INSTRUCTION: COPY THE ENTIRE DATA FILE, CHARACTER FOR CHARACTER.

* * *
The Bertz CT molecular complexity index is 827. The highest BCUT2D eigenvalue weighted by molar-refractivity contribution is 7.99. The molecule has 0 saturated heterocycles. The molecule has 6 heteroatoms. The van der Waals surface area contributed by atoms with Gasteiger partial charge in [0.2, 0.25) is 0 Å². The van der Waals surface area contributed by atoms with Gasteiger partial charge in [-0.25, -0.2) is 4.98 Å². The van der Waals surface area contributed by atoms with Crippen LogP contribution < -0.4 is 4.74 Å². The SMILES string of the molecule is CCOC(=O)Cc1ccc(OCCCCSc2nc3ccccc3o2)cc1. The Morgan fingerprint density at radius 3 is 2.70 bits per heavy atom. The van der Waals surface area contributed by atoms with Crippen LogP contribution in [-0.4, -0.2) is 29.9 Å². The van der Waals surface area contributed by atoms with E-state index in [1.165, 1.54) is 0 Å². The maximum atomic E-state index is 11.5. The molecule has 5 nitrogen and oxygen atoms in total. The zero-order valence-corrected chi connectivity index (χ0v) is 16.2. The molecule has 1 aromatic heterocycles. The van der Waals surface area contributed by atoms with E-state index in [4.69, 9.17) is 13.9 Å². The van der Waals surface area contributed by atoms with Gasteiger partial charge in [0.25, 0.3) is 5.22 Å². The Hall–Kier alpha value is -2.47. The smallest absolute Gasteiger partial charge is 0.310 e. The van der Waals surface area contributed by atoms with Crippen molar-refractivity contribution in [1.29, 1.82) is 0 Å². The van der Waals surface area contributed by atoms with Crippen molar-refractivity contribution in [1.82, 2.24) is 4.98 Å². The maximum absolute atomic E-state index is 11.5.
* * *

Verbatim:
The Bertz CT molecular complexity index is 827. The highest BCUT2D eigenvalue weighted by molar-refractivity contribution is 7.99. The molecule has 0 saturated heterocycles. The molecule has 6 heteroatoms. The van der Waals surface area contributed by atoms with Gasteiger partial charge in [0.2, 0.25) is 0 Å². The van der Waals surface area contributed by atoms with Gasteiger partial charge in [-0.25, -0.2) is 4.98 Å². The van der Waals surface area contributed by atoms with Crippen LogP contribution < -0.4 is 4.74 Å². The SMILES string of the molecule is CCOC(=O)Cc1ccc(OCCCCSc2nc3ccccc3o2)cc1. The Morgan fingerprint density at radius 3 is 2.70 bits per heavy atom. The van der Waals surface area contributed by atoms with Crippen LogP contribution in [-0.4, -0.2) is 29.9 Å². The van der Waals surface area contributed by atoms with E-state index in [1.165, 1.54) is 0 Å². The maximum atomic E-state index is 11.5. The molecule has 5 nitrogen and oxygen atoms in total. The zero-order valence-corrected chi connectivity index (χ0v) is 16.2. The molecule has 1 aromatic heterocycles. The van der Waals surface area contributed by atoms with E-state index in [4.69, 9.17) is 13.9 Å². The van der Waals surface area contributed by atoms with Gasteiger partial charge in [0.25, 0.3) is 5.22 Å². The Hall–Kier alpha value is -2.47. The smallest absolute Gasteiger partial charge is 0.310 e. The van der Waals surface area contributed by atoms with Crippen molar-refractivity contribution in [1.29, 1.82) is 0 Å². The van der Waals surface area contributed by atoms with Crippen molar-refractivity contribution in [1.82, 2.24) is 4.98 Å². The maximum absolute atomic E-state index is 11.5.